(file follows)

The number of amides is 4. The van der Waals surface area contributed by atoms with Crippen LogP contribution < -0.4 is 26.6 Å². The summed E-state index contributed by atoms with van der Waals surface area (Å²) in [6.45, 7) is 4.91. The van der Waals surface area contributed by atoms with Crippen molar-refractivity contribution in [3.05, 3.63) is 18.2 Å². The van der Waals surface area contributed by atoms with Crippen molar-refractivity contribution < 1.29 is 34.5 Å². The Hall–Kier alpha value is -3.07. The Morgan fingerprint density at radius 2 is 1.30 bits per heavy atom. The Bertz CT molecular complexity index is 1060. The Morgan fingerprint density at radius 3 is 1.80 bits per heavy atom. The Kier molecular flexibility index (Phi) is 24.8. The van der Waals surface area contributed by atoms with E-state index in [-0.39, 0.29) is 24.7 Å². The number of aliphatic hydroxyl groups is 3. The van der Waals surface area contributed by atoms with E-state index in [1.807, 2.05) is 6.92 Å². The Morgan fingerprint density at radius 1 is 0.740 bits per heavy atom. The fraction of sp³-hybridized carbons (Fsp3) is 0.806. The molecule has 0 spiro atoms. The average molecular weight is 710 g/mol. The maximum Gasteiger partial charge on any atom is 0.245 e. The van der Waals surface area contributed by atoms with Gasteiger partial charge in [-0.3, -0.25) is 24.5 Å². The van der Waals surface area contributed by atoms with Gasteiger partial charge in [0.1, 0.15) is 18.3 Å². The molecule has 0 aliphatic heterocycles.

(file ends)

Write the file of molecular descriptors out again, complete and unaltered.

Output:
The number of amides is 4. The van der Waals surface area contributed by atoms with Crippen LogP contribution < -0.4 is 26.6 Å². The summed E-state index contributed by atoms with van der Waals surface area (Å²) in [6.45, 7) is 4.91. The van der Waals surface area contributed by atoms with Crippen molar-refractivity contribution in [3.05, 3.63) is 18.2 Å². The van der Waals surface area contributed by atoms with Crippen molar-refractivity contribution < 1.29 is 34.5 Å². The Hall–Kier alpha value is -3.07. The Morgan fingerprint density at radius 2 is 1.30 bits per heavy atom. The Bertz CT molecular complexity index is 1060. The Morgan fingerprint density at radius 3 is 1.80 bits per heavy atom. The Kier molecular flexibility index (Phi) is 24.8. The van der Waals surface area contributed by atoms with E-state index in [-0.39, 0.29) is 24.7 Å². The number of aliphatic hydroxyl groups is 3. The van der Waals surface area contributed by atoms with E-state index in [1.807, 2.05) is 6.92 Å². The Morgan fingerprint density at radius 1 is 0.740 bits per heavy atom. The fraction of sp³-hybridized carbons (Fsp3) is 0.806. The molecule has 0 spiro atoms. The average molecular weight is 710 g/mol. The maximum Gasteiger partial charge on any atom is 0.245 e. The van der Waals surface area contributed by atoms with Gasteiger partial charge in [-0.3, -0.25) is 24.5 Å². The van der Waals surface area contributed by atoms with Gasteiger partial charge in [0.1, 0.15) is 18.3 Å². The molecule has 0 aliphatic heterocycles.